I brought my DSLR along, thinking I might encounter some wildlife, hence a long lens would prove to be useful, but at the same time I told myself to use only film in this trip. The truth is I did, I never pulled my DSLR out from my bag, even though I encountered some birds. My wife took the birds on my behalf on her Panasonic Lumix GF1... haha... This is something I have never done before, using film entirely on an outing.

Many things could have gone wrong, for example, if my film was not properly loaded, it will not advance properly and I would have wasted an entire roll of film, wasted my time and effort. The camera I'm using is fully manual, so the film has to be manually advanced for the next exposure.
Fortunately, nothing went wrong.

I brought 3 rolls of Ilford HP5 plus ISO 400 film for my black and white photos. I have never used them before but my research states that they provide vintage black and white look, meaning there will be some grain. For those who are wondering, the grain is totally different from digital grain which are not pleasant at all. I wanted to try it out on something worthy, so it makes sense to go out and shoot some landscapes and not waste it on shooting inside KMART... or my messy home/room... haha...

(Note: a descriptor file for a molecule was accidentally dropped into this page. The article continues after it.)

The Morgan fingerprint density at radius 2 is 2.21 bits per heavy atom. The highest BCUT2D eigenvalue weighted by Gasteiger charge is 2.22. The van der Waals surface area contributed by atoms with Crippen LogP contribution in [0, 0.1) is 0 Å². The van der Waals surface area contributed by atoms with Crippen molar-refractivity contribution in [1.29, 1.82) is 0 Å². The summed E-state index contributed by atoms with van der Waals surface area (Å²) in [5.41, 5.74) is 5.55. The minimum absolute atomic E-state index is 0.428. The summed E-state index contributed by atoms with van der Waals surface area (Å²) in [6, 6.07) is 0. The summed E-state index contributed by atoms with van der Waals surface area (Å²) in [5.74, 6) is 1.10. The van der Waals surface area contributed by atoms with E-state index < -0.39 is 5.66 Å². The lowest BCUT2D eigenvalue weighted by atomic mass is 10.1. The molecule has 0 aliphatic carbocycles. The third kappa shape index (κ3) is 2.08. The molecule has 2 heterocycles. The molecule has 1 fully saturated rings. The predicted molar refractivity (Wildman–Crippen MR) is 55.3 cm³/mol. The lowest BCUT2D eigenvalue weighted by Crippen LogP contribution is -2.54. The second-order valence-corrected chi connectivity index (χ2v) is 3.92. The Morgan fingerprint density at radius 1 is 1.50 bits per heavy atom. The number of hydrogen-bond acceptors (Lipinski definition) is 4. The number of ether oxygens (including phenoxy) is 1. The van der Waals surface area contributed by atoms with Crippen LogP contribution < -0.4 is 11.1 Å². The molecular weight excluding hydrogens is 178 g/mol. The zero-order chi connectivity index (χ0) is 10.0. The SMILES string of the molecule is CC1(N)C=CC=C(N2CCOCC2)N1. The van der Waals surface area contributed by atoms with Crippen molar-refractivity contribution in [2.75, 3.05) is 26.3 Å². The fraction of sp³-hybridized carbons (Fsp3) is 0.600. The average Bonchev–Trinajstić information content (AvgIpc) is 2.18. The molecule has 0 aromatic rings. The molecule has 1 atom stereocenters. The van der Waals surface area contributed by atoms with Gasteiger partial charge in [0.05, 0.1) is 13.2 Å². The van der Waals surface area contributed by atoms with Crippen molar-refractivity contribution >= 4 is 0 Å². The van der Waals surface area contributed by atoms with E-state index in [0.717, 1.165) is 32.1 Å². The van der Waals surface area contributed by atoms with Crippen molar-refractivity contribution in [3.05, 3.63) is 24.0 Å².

Now, let's get to the photos:

Its common to see sheep, cows or even horses grazing along the highway.

Destination: Bicheno and the area is also known as BLOW HOLE

This is why the place is called the BLOW HOLE, sea water can splash upwards caused by the cavity in the rocks.

Destination: Coles Bay

Destination: Swansea